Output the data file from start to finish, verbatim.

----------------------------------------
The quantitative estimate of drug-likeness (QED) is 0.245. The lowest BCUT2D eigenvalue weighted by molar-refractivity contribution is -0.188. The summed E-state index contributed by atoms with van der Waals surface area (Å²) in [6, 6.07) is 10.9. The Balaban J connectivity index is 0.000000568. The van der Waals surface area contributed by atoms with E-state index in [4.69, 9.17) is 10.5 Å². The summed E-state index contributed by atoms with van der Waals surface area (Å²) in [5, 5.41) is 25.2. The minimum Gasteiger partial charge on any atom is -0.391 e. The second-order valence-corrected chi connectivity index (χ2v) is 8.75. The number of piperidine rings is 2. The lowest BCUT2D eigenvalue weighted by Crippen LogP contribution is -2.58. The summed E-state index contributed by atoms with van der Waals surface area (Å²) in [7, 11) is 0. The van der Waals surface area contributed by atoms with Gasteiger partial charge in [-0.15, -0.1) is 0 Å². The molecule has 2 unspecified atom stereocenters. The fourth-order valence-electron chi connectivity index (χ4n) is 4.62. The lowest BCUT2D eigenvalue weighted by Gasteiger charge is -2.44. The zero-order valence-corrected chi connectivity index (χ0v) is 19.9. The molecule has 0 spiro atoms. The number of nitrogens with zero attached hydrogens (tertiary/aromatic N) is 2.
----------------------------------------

The quantitative estimate of drug-likeness (QED) is 0.245. The lowest BCUT2D eigenvalue weighted by molar-refractivity contribution is -0.188. The summed E-state index contributed by atoms with van der Waals surface area (Å²) in [6, 6.07) is 10.9. The Balaban J connectivity index is 0.000000568. The van der Waals surface area contributed by atoms with E-state index in [4.69, 9.17) is 10.5 Å². The summed E-state index contributed by atoms with van der Waals surface area (Å²) in [5, 5.41) is 25.2. The minimum Gasteiger partial charge on any atom is -0.391 e. The second-order valence-corrected chi connectivity index (χ2v) is 8.75. The number of piperidine rings is 2. The lowest BCUT2D eigenvalue weighted by Crippen LogP contribution is -2.58. The summed E-state index contributed by atoms with van der Waals surface area (Å²) in [7, 11) is 0. The van der Waals surface area contributed by atoms with Gasteiger partial charge in [-0.15, -0.1) is 0 Å². The molecule has 2 unspecified atom stereocenters. The fourth-order valence-electron chi connectivity index (χ4n) is 4.62. The lowest BCUT2D eigenvalue weighted by Gasteiger charge is -2.44. The zero-order valence-corrected chi connectivity index (χ0v) is 19.9. The molecule has 0 spiro atoms. The number of nitrogens with zero attached hydrogens (tertiary/aromatic N) is 2.